“It takes five to eight to 10 years trying to get the permits. That is where the risk lies. If you can eliminate that [by shortening the permit process] then you have a win-win,” said Ahmed Elganzouri, sustainability director at Magna International.Ahmed Elganzouri, Sustainability Director at Magna International
A component of ESG currently impacted by slow permitting processes is battery recycling.
Eva Carissimi, vice-president and general manager at battery recycler Lithion, and Li-Metal president Kunal Phalpher — who help launch recycler Li-Cycle before moving to Li-Metal, a developer of lithium metal anodes and lithium metal production technologies for next generation batteries — agreed recycling is a crucial part of sustainable manufacturing for EVs. But that facet of the industry is having challenges scaling to meet the needs of the future.
“The regulatory framework [in Canada] today is not adapted to circularity,” said Carissimi.Eva Carissimi, Vice President and General Manager, Lithion Recycling Inc.
But even where regulatory gaps are hindering progress, the pace of zero-emission vehicle adoption is forcing changes in the industry that span technology to legislation.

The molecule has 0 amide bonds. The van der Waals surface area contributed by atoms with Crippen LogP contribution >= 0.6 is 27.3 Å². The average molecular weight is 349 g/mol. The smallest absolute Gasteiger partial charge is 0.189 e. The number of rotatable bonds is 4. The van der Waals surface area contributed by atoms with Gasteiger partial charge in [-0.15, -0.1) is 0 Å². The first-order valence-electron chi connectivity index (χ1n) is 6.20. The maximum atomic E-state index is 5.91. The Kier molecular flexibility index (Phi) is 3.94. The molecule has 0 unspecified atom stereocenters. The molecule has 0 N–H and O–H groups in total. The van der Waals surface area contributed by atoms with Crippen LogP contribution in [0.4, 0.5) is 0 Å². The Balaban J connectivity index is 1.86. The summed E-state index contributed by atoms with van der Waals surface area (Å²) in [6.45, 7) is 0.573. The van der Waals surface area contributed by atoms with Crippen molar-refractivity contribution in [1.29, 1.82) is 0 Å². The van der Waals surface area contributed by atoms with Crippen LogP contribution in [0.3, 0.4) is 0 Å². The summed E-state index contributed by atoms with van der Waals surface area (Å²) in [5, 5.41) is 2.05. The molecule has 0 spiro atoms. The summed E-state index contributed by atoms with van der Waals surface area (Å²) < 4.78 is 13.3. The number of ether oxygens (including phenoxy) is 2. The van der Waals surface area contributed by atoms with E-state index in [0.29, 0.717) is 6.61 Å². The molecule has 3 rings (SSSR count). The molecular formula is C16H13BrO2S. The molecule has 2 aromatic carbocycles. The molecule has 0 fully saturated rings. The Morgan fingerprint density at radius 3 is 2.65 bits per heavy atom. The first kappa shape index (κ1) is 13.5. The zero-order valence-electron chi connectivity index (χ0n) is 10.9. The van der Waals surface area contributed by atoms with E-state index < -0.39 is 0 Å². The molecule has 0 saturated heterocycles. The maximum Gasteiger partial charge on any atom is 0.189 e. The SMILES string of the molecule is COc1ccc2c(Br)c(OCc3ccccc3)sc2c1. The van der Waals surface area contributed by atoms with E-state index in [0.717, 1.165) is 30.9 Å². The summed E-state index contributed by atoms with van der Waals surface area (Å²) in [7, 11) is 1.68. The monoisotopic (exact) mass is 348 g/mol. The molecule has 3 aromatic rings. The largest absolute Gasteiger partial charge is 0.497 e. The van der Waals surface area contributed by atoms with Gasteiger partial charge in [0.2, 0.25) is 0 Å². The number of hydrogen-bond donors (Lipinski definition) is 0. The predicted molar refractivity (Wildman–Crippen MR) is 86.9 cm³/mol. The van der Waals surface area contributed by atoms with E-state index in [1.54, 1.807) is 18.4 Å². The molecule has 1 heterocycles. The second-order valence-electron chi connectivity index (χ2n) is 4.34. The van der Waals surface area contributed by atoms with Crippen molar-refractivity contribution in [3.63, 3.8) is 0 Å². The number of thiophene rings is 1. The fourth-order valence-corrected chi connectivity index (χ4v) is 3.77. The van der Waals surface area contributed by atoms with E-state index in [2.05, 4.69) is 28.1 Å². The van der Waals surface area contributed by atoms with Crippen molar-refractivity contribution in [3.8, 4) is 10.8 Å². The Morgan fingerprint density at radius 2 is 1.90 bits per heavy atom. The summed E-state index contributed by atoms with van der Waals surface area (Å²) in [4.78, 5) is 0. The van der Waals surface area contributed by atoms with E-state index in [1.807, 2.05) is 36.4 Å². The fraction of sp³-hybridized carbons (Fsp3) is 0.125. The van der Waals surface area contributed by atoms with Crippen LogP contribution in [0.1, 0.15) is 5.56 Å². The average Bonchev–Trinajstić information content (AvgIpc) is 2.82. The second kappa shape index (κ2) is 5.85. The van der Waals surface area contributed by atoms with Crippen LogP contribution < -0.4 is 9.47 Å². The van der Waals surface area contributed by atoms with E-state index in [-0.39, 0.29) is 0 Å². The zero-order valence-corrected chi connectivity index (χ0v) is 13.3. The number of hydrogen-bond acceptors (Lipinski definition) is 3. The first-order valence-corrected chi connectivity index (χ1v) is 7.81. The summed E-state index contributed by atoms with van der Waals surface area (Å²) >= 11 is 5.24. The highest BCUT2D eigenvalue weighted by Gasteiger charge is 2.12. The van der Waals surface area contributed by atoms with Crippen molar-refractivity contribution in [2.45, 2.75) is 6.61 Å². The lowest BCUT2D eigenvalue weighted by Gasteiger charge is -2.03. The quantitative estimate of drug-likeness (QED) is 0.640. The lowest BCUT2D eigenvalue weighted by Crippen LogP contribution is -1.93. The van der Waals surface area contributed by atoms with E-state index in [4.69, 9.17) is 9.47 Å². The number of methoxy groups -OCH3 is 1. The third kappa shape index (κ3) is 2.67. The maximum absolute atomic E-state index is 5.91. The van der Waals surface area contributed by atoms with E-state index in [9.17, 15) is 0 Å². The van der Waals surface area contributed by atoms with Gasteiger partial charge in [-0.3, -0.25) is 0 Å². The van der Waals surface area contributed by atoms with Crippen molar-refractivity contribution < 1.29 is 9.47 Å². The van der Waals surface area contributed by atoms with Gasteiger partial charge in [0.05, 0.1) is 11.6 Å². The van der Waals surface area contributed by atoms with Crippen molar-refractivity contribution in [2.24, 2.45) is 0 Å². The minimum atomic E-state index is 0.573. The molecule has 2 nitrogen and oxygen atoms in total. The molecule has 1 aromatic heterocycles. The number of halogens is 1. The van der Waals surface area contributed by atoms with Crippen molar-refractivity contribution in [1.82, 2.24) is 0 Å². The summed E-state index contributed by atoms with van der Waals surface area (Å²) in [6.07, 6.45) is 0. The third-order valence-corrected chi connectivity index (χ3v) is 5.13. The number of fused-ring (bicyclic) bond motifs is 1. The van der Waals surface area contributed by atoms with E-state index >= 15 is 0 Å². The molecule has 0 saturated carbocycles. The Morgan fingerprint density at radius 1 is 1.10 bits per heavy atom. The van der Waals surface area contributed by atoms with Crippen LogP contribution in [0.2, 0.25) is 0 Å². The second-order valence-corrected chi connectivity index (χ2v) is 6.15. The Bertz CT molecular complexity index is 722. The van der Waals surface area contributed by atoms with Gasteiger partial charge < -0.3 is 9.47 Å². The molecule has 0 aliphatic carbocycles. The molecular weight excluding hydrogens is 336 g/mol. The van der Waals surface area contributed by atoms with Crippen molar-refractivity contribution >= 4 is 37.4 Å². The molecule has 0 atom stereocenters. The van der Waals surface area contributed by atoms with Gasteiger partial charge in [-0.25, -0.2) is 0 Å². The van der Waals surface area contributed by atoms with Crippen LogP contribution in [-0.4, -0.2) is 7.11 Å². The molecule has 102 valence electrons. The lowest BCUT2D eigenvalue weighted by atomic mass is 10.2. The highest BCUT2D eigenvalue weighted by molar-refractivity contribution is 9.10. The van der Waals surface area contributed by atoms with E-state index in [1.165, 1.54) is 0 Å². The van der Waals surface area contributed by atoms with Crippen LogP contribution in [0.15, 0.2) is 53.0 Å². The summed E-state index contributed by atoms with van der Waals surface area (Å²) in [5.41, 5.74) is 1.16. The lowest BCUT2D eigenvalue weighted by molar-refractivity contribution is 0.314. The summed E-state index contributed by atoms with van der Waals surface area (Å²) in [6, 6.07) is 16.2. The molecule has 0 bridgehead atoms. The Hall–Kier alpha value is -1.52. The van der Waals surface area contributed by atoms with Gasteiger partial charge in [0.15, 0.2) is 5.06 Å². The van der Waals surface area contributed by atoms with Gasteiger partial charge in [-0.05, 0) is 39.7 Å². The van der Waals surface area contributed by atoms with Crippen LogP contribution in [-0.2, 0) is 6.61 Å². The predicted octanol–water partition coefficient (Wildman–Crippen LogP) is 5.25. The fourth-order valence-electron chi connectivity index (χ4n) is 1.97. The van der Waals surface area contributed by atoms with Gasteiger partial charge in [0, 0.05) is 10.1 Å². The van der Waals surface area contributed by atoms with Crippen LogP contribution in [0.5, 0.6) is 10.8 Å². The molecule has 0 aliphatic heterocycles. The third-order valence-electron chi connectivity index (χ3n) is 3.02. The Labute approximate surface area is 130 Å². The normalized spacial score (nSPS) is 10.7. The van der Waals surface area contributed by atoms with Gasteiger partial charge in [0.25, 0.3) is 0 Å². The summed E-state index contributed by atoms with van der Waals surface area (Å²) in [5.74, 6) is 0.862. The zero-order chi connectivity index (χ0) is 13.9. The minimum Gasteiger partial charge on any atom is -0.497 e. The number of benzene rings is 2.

“The industry has changed more in the last five years — and will in the next five years — than it has in the last 50,” said Rob Wildeboer, chairman and co-founder of Martinrea International.
“You’re not in this business unless you are really innovative.”
Innovation 101: Go where the puck is going
In the race to discover and develop the next-generation battery, Canada holds a strong position — but it could be better.
While there is already coast-to-coast research and development, advanced testing facilities and an emerging manufacturing sector, “we need more,” said Asmae Mokrini, team lead materials for energy technologies at the National Research Council of Canada — one of six participants in an afternoon panel on next-generation batteries.
“We need more mines to have minerals, have responsible mining [and] have all the processes from the minerals to the battery-grade materials,” explained Mokrini. “We need to have that expertise in-house and innovate in that space as well as collaborate. I think these are the things we need to do fast.”Asmae Mokrini, Team Lead Materials for Energy Technologies, National Research Council of Canada